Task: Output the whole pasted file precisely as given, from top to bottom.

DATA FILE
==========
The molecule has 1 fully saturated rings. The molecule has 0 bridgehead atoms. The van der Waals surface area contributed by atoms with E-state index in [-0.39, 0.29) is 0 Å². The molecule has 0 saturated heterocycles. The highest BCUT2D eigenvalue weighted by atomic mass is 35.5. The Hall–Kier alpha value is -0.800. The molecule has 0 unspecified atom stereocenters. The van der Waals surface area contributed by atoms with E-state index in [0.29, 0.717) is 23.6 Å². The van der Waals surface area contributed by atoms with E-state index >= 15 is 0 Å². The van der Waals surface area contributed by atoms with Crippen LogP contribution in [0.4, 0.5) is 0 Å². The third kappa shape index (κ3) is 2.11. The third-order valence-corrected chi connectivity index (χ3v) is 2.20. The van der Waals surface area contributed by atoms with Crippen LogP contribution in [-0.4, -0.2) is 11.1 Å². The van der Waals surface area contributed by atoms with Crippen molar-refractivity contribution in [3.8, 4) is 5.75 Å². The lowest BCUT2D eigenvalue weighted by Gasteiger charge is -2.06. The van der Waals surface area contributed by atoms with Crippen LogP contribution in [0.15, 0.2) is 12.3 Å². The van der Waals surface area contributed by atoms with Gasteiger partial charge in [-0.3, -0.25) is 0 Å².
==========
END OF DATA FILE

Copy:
The molecule has 1 fully saturated rings. The molecule has 0 bridgehead atoms. The van der Waals surface area contributed by atoms with E-state index in [-0.39, 0.29) is 0 Å². The molecule has 0 saturated heterocycles. The highest BCUT2D eigenvalue weighted by atomic mass is 35.5. The Hall–Kier alpha value is -0.800. The molecule has 0 unspecified atom stereocenters. The van der Waals surface area contributed by atoms with E-state index in [0.29, 0.717) is 23.6 Å². The van der Waals surface area contributed by atoms with E-state index >= 15 is 0 Å². The van der Waals surface area contributed by atoms with Crippen LogP contribution in [0.4, 0.5) is 0 Å². The third kappa shape index (κ3) is 2.11. The third-order valence-corrected chi connectivity index (χ3v) is 2.20. The van der Waals surface area contributed by atoms with Crippen LogP contribution in [-0.4, -0.2) is 11.1 Å². The van der Waals surface area contributed by atoms with Crippen molar-refractivity contribution in [3.8, 4) is 5.75 Å². The lowest BCUT2D eigenvalue weighted by Gasteiger charge is -2.06. The van der Waals surface area contributed by atoms with Crippen LogP contribution in [0.15, 0.2) is 12.3 Å². The van der Waals surface area contributed by atoms with Gasteiger partial charge in [-0.3, -0.25) is 0 Å².